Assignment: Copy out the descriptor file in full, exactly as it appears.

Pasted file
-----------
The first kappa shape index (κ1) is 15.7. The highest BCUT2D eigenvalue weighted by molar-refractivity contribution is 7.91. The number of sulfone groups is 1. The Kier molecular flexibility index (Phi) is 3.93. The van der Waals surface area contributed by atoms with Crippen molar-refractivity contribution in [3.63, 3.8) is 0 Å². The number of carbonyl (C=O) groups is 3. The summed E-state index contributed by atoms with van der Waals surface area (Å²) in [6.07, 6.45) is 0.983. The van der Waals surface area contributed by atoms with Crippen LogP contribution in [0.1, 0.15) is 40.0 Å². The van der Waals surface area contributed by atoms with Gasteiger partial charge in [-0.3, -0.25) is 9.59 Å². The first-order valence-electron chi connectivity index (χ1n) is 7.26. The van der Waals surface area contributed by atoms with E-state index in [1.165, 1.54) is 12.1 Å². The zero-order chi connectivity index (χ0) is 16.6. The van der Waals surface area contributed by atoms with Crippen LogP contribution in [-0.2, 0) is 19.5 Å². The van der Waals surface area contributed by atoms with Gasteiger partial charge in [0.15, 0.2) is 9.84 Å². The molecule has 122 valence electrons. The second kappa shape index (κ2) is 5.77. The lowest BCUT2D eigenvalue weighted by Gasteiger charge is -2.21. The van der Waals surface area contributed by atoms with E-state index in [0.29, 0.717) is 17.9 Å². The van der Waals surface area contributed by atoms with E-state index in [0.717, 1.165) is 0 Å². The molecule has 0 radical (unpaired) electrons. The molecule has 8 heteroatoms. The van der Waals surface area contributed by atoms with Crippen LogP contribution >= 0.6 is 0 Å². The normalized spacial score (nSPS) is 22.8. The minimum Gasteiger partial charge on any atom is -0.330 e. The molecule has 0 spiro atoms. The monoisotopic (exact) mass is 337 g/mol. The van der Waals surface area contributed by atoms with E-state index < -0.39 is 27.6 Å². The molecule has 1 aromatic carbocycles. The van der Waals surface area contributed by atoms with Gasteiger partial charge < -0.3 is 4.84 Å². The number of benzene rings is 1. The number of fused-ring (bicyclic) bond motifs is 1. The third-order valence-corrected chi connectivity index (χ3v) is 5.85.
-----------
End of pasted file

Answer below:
The first kappa shape index (κ1) is 15.7. The highest BCUT2D eigenvalue weighted by molar-refractivity contribution is 7.91. The number of sulfone groups is 1. The Kier molecular flexibility index (Phi) is 3.93. The van der Waals surface area contributed by atoms with Crippen molar-refractivity contribution in [3.63, 3.8) is 0 Å². The number of carbonyl (C=O) groups is 3. The summed E-state index contributed by atoms with van der Waals surface area (Å²) in [6.07, 6.45) is 0.983. The van der Waals surface area contributed by atoms with Crippen LogP contribution in [0.1, 0.15) is 40.0 Å². The van der Waals surface area contributed by atoms with Gasteiger partial charge in [-0.3, -0.25) is 9.59 Å². The first-order valence-electron chi connectivity index (χ1n) is 7.26. The van der Waals surface area contributed by atoms with E-state index in [1.165, 1.54) is 12.1 Å². The zero-order chi connectivity index (χ0) is 16.6. The van der Waals surface area contributed by atoms with Crippen LogP contribution in [-0.2, 0) is 19.5 Å². The van der Waals surface area contributed by atoms with Gasteiger partial charge in [0.15, 0.2) is 9.84 Å². The molecule has 122 valence electrons. The second kappa shape index (κ2) is 5.77. The lowest BCUT2D eigenvalue weighted by Gasteiger charge is -2.21. The van der Waals surface area contributed by atoms with E-state index in [0.29, 0.717) is 17.9 Å². The van der Waals surface area contributed by atoms with E-state index in [0.717, 1.165) is 0 Å². The molecule has 0 radical (unpaired) electrons. The molecule has 8 heteroatoms. The van der Waals surface area contributed by atoms with Crippen LogP contribution >= 0.6 is 0 Å². The normalized spacial score (nSPS) is 22.8. The minimum Gasteiger partial charge on any atom is -0.330 e. The molecule has 0 spiro atoms. The monoisotopic (exact) mass is 337 g/mol. The van der Waals surface area contributed by atoms with E-state index < -0.39 is 27.6 Å². The molecule has 1 aromatic carbocycles. The van der Waals surface area contributed by atoms with Gasteiger partial charge < -0.3 is 4.84 Å². The number of benzene rings is 1. The number of fused-ring (bicyclic) bond motifs is 1. The third-order valence-corrected chi connectivity index (χ3v) is 5.85.